was perfectly sensible of the evil which resulted from sending juvenile offenders to gaol, where they were brought into contact with the more experienced criminals; but he could not make up his mind to dispense with a Trial by Jury as a remedy for the evil. He had always considered the Trial by Jury as the most valuable protection of the subject, and he objected to abolish it in any case, lest that should be made a precedent for taking it away in others. He, therefore, would not give his support to the Bill in its future stages, unless that part of it which proposed to invest Magistrates with the power of summary conviction were expunged. At the same time he wished it to be understood that he did not participate in the sentiments of those who attributed to the Magistrates a harsh and an oppressive exercise of their authority; on the contrary, he thought the conduct of the Magistracy was generally lenient, and characterized by a leaning towards prisoners. It was notorious, for instance, that they carried to the utmost extent the erroneous practice of not interrogating prisoners or calling upon them to tell their own story. He remembered once, a prisoner who was on his trial for sheep-stealing, being asked whether he had any question to put to his master, who had given evidence against him, replied, "All I have to say is, that I am sorry for what I have done, and I hope my master will forgive me; and, if he does, I never will do anything of the kind again;" whereupon the Magistrates on the Bench stopped him, observing that he must not convict himself, and other witnesses were called to prove the fact which the prisoner had already admitted. He thought Magistrates ought to ask accused persons to account for their time at the period when the crimes were alleged to have been committed. With respect to the other measure, he was of opinion that the fact of a prisoner's previous conviction ought to go before a Jury. If a prisoner's character were good let him have the benefit of it; but, on the other hand, if it were bad, let it weigh against him.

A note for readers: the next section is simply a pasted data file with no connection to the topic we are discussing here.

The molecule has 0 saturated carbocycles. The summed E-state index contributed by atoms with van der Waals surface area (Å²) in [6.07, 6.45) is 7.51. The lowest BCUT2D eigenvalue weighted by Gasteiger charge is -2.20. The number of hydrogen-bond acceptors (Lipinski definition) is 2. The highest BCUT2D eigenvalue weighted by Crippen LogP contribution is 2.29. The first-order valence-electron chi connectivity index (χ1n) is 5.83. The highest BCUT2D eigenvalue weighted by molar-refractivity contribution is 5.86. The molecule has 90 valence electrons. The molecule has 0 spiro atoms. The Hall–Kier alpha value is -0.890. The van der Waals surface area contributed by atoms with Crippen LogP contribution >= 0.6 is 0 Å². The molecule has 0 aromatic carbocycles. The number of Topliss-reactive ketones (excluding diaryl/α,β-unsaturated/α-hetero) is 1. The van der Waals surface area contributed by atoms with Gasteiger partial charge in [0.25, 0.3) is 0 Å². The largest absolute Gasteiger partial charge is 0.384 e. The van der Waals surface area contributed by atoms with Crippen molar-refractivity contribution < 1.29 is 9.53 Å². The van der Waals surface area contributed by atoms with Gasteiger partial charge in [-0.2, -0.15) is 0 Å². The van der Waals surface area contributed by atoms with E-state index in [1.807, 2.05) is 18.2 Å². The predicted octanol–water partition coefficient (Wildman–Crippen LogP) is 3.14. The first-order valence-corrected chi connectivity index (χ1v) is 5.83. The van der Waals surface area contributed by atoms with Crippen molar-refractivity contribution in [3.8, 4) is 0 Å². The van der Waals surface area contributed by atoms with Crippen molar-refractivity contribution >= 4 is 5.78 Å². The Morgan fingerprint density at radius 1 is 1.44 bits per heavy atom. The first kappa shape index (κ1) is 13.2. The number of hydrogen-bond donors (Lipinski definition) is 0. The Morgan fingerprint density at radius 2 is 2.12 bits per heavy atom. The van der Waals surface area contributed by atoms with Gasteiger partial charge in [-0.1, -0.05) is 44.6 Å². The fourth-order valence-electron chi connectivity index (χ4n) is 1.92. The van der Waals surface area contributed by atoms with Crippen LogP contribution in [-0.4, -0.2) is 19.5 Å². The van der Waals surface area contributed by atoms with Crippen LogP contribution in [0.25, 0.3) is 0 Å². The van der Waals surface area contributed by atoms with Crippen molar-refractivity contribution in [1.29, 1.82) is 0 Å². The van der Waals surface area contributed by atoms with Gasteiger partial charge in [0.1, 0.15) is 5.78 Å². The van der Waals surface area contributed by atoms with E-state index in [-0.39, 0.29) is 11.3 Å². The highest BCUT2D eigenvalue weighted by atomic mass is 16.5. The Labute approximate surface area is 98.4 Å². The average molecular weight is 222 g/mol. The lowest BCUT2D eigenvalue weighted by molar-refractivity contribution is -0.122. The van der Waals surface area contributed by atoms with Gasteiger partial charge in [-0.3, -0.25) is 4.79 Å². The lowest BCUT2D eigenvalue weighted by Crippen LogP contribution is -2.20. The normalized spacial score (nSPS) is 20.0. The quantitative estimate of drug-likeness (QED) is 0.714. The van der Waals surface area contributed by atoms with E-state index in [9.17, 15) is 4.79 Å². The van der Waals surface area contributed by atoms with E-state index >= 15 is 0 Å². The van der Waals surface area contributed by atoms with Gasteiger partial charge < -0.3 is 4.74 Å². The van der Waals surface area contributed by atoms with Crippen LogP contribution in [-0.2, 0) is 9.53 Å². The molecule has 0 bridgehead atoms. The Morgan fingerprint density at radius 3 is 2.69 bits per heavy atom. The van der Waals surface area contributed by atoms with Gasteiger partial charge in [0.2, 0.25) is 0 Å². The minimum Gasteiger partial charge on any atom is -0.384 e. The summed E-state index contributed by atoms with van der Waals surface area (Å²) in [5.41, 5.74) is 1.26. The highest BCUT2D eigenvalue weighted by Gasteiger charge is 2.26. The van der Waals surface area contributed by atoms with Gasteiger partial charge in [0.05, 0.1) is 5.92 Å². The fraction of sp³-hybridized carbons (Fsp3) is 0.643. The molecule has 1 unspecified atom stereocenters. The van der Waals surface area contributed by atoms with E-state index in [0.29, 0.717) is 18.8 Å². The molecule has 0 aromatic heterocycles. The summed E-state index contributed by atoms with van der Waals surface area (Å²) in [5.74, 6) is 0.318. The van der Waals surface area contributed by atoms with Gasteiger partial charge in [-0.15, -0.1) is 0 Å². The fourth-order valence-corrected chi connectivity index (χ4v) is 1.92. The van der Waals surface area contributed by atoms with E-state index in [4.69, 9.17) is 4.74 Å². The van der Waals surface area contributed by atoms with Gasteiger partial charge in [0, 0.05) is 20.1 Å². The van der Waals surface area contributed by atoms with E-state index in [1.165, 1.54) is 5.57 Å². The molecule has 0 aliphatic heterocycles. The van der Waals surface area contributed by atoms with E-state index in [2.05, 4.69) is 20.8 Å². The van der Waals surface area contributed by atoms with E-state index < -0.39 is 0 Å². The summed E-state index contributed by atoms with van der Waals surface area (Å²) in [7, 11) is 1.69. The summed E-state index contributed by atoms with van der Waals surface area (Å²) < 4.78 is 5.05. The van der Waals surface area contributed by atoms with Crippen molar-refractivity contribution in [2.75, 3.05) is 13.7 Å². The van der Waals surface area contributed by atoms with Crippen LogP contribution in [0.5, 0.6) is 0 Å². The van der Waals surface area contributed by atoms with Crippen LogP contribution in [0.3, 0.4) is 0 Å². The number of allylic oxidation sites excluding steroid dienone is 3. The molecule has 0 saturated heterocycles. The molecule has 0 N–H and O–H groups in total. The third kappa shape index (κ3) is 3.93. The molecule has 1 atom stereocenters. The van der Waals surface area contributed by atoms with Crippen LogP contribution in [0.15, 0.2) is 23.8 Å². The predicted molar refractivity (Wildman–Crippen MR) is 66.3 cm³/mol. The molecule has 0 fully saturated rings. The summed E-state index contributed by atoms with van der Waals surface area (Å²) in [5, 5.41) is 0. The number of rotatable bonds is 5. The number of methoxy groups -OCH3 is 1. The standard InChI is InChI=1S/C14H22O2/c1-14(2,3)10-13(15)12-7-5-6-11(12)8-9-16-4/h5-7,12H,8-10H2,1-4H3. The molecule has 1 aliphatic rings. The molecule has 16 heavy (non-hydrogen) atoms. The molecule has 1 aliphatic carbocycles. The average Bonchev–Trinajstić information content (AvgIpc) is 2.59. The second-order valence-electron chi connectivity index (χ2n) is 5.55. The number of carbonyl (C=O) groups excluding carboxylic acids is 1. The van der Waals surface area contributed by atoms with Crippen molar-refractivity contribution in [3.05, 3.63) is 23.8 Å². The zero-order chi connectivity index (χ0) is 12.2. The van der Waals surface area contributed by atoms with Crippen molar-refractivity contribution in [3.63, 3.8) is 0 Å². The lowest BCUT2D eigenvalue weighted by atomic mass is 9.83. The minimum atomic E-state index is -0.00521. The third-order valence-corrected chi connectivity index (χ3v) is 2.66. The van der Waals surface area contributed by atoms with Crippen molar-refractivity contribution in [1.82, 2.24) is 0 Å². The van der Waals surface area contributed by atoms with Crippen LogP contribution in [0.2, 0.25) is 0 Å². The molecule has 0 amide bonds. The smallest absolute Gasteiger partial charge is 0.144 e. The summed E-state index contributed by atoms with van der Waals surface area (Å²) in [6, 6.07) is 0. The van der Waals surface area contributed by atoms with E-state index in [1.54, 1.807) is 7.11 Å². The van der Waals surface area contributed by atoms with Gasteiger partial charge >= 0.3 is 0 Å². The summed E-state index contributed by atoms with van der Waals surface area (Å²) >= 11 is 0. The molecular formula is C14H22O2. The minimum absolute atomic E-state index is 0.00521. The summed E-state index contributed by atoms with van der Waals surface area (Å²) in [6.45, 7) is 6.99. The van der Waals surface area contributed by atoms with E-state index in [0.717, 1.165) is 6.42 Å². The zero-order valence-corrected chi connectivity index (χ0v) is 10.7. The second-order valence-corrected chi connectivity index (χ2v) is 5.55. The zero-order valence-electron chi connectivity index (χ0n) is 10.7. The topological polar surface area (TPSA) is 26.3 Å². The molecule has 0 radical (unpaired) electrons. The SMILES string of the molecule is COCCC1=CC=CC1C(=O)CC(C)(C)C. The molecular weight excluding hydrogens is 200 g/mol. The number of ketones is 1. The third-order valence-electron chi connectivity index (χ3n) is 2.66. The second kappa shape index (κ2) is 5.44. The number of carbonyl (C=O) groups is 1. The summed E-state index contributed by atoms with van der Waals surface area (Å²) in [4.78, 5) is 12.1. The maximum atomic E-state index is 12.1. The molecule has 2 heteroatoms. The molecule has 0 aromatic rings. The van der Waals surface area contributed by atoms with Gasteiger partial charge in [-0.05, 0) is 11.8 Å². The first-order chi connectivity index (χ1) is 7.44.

Mr. Potter

said, he had heard of a frivolous case where a boy was placed at the bar for stealing sixteen pounds of dung, and he had no doubt but that if the Magistrate had possessed the power of summary conviction, the prisoner would have been sent to the treadmill.

Sir Eardley Wilmot

, in reply, stated that he would avail himself of the suggestions which had been thrown out in the course of the debate. His only object in introducing the measure was to do away with a notorious and extensive evil.

Leave given.